forever,” she says. “There will come a point when the land can’t be reg enerated.”
But eco-fashion isn’t a term Andrea wants to be affixed with: “For me, ethics
should just be a part of the label. Not something advertised as a benefit.”
At PFF 2010, fashion student Alissia Gomez, from Polytechnic West, won
the eco-design award with a patchwork dress made entirely from recycled
textiles (“Most of the fabric I use is found either on e-bay or at op-shops”).
While eco-fashion is still a relatively small movement in Australia, she says the
vintag e trend makes it easy to buy ethically. “Vintag e is pretty fashionable at
the moment,” she says. “People sometimes have trouble finding pieces that fit
well – but if you’re prepared to make some alterations, or use the old fabric to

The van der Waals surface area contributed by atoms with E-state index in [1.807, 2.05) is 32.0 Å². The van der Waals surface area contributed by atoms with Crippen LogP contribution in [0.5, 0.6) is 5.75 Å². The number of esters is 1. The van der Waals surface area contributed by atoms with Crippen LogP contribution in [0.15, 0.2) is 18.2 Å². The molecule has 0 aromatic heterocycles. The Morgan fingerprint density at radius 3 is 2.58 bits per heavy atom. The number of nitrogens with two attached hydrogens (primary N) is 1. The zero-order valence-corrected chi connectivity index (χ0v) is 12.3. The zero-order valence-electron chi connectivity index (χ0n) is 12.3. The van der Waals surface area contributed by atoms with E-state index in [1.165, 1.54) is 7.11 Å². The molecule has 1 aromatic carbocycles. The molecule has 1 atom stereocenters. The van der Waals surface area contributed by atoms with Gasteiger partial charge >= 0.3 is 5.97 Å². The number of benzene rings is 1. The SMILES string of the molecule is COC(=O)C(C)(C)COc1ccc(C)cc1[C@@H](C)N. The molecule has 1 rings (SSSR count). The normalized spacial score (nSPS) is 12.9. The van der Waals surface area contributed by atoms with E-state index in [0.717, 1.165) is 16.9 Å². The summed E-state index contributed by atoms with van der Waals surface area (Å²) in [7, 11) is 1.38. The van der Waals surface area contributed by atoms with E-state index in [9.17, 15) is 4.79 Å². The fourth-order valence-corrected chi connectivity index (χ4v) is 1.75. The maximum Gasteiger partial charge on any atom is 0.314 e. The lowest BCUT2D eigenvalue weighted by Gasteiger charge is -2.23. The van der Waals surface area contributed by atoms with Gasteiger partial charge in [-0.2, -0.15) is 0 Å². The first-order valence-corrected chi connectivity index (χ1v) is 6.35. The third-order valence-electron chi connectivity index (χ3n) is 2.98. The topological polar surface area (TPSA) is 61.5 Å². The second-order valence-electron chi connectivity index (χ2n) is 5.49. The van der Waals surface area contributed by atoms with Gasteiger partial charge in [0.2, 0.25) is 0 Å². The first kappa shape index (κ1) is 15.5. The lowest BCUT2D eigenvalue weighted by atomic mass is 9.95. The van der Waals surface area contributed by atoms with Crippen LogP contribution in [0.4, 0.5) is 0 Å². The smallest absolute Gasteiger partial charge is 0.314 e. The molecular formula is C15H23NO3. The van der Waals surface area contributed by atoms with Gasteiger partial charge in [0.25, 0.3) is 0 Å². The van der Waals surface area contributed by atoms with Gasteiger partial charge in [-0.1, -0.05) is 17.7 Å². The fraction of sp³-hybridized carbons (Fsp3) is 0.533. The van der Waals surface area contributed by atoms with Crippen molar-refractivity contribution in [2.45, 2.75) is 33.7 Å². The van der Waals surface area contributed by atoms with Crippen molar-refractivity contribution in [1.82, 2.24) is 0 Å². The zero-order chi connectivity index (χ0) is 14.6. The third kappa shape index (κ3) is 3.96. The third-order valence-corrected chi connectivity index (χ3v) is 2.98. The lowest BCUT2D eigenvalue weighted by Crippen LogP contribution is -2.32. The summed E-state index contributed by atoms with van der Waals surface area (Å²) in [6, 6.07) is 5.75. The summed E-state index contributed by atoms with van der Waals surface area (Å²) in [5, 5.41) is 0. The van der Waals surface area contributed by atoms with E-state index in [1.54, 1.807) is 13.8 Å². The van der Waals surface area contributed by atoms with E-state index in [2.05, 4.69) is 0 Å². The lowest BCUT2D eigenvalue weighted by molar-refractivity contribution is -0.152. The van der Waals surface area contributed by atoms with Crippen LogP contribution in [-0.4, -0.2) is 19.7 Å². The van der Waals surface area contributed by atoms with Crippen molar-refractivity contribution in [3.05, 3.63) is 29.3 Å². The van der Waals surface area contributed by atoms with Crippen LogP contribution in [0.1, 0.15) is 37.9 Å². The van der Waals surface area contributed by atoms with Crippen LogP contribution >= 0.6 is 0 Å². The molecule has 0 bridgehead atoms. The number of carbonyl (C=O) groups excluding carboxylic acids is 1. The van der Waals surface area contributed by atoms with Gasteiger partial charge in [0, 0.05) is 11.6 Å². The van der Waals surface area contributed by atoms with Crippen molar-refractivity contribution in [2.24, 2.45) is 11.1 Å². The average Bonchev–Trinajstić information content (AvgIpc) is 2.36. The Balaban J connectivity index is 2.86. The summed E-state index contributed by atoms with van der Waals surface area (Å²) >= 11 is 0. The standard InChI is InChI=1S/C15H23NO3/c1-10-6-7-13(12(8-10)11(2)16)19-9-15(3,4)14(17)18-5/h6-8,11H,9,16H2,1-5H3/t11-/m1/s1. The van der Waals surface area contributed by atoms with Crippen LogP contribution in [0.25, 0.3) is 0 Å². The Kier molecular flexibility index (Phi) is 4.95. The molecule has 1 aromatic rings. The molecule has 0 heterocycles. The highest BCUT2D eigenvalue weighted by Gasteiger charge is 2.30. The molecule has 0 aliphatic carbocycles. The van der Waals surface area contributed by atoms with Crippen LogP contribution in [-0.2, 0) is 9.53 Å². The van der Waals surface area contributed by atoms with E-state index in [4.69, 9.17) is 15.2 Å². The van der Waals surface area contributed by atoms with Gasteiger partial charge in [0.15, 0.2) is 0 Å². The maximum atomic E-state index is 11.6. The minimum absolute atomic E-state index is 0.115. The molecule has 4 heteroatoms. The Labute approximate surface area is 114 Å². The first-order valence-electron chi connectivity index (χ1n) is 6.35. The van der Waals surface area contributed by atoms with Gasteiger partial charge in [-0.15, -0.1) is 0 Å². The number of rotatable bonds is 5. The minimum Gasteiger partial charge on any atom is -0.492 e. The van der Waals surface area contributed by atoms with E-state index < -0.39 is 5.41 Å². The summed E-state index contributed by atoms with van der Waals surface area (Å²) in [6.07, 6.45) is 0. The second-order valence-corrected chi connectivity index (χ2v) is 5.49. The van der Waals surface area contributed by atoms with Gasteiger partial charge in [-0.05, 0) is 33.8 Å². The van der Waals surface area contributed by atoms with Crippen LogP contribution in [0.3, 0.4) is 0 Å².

create something new, that can turn into something really interesting.”
Still, it doesn’t matter how eco-friendly a garment may be, if the owner wears
it twice before losing interest, it’s a wasteful purchase. Having a clear fashion
conscience requires looking further into the future than what’s on-trend this
season. “There’s enough fast-fashion out there,” says Lisa Gorman. “You’re
not meant to have several thousand items in your wardrobe. It’s best to get a
few good pieces that will last several years. That is the most sustainable option.”
LEFT Lisa Gorman (top) is
an ethical leader; Gorman
Organic trench. BELOW
NY Fashion Week shots
(top) and Esthetica at
London Fashion Week.